This piece is going to look at historical price differences between unleaded petrol and diesel in The Netherlands. In the long run the price of crude oil is the main component that affects this price differential. In the short run, state taxes and subsidies affect the price of both fuels. Additionally, environmentally oriented regulations with respect to the level of sulfur in diesel has pushed the prices up and narrowed the difference. Throughout the year there exists some seasonality with winter having smaller price difference, as demand for diesel increases and the price of diesel follows along.
Unleaded petrol has continuously been more expensive than diesel. In the Netherlands the historical gap has been around 20% and it is getting narrower with time. If in early 2006, petrol was a bit above 25% more expensive than diesel, in 2019 this price differential is 15%. What are the main drivers behind this narrowing?
While the price of crude oil is the main driver of retail fuel prices in the long-run price, differences across countries are due to various taxes and subsidies for gasoline or diesel. During the ending of 2018, crude oil prices have shown shaky signs and the price differential between petrol and diesel is quite unstable.
Crude oil prices have been on the rise for about a year, passing the $80 per barrel level in January 2019. On top of that, supply concerns from U.S. sanctions pushed the prices even further up. In the short run, exchange rates, tax policy, regulations, supply disruptions, and seasonal factors also play a role but these influences are minor compared to crude oil.
Moving forward, in an effort to decrease pollution from ships, on the 1st of January, 2020, the International Maritime Organization (IMO) will require the sulfur content in marine fuel to drop from a maximum of 3.5% down to 0.5%.
While in Europe these type of regulations began in the early 1990s, the U.S. began to phase in the ultra-low-sulfur diesel (ULSD) only in 2006. Meeting the standards of ULSD requires a substantial investment into equipment to remove the sulfur. In turn, diesel prices went substantially up and the price differential became narrower.
Experts predict that the European average gasoline price is expected to remain relatively stable at around €1.27 per liter in 2019. This average is based on 36 European countries including Germany, the UK, France, Italy, Spain and Russia. The average diesel price is expected to be €1.17 in January 2020, or around 1% more expensive than 2018. In any case, it seems certain that diesel prices are set to rise during 2019, and more significantly than petrol prices.
Let’s start with the yearly average of oil and diesel prices since 2006. The highest average price of both fuels was noted in 2012 and the lowest was in the aftermath of 2009. The world economic contraction and the lack of local demand pulled crude oil prices down during the financial crisis of 2009 which had an immediate effect on petrol and diesel.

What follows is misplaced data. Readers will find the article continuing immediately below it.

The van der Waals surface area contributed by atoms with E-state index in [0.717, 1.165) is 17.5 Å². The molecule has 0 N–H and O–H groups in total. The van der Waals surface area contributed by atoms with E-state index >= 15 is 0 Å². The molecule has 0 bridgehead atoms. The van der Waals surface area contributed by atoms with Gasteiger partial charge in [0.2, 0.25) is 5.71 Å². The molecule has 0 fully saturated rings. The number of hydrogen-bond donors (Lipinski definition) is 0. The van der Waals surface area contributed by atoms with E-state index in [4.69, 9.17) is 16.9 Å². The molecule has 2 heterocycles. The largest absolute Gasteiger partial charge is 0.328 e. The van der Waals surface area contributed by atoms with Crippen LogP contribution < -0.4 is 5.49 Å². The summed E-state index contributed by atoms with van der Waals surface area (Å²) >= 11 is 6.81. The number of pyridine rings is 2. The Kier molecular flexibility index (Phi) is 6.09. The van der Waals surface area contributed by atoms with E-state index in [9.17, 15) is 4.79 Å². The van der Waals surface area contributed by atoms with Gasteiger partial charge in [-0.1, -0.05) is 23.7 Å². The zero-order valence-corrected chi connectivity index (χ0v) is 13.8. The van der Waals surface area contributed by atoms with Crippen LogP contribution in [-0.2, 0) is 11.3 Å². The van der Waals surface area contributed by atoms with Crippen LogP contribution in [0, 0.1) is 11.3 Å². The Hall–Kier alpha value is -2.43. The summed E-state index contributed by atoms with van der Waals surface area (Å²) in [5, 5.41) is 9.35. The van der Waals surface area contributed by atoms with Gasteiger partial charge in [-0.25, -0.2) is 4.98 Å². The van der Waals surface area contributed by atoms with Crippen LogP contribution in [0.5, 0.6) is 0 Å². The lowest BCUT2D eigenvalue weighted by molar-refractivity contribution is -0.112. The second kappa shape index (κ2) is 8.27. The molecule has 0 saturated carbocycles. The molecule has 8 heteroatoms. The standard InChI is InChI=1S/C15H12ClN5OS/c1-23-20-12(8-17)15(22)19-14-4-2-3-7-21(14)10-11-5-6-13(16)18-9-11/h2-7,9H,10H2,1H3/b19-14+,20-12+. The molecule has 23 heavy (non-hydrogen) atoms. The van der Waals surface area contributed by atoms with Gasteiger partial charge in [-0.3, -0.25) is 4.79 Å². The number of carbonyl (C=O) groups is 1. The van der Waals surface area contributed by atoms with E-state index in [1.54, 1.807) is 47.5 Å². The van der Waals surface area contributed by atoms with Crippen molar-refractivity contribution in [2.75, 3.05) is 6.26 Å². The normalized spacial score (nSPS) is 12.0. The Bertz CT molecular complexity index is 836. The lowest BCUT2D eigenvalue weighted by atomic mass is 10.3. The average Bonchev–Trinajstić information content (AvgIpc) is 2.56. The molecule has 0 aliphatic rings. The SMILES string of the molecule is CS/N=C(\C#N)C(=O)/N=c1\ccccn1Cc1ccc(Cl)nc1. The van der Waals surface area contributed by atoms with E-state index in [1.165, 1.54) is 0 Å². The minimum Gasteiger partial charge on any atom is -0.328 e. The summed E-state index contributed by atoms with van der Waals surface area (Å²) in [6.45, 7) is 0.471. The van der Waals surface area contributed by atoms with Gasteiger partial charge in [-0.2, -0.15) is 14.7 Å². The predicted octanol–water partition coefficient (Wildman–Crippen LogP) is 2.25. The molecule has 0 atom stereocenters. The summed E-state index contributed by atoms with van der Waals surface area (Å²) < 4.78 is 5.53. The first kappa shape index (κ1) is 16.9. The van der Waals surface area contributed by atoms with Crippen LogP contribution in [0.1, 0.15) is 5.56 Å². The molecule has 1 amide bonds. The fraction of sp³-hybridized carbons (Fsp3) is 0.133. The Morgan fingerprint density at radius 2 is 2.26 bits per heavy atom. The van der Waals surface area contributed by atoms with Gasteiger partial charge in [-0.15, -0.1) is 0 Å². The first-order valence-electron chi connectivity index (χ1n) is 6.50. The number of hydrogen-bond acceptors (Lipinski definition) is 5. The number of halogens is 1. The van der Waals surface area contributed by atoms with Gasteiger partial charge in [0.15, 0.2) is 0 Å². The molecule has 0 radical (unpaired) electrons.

In 2012, higher oil prices, driven by concerns about Iran, have been behind the rising price of petrol fuel. Crude oil prices rose by 12% throughout 2012 and with a recovering economy and an underlying upward trend in global demand, the risks of the price increasing further were high.
Back in 2013, a litre of petrol costed an average €1.78 in the Netherlands, compared with €1.64 in Belgium and €1.55 in Germany. Italy was closest to the Netherlands, with a litre of Euro95 costing €1.73.
Still, the price growth of petrol is nowhere close to that of diesel. The increasing cost of diesel motoring in the Netherlands is partly due to various car-related taxes, which are the highest in Europe. While tax on petrol-driven cars is the second-highest in Europe after Norway.
If we focus on the difference, the figure below can give us more insights. In 2016 petrol was 23% more expensive than diesel, while in January 2019 this gap decreased to a bit above 15%. The lowest recorded difference was that of 2019 but there are eleven months to follow. The second lowest was that of 2008 when both fuels were cheapest.
While the price difference between petrol and LPG has historically remained steady, with petrol being 60% more expensive than LPG, increasing diesel prices are narrowing the gap between diesel and petrol.
Moreover there is a seasonality noticed throughout the year. Fuel oil used for heating homes is made from the same ingredients as diesel fuel. As it gets colder throughout the year, the demand for heating oil rises.
In turn this pushes the diesel price up and narrows the price difference between petrol and diesel further. On average, petrol is 21% more expensive during the period May- September and 17% more than diesel during October- February.
Download the full report: Diesel prices are set to rise.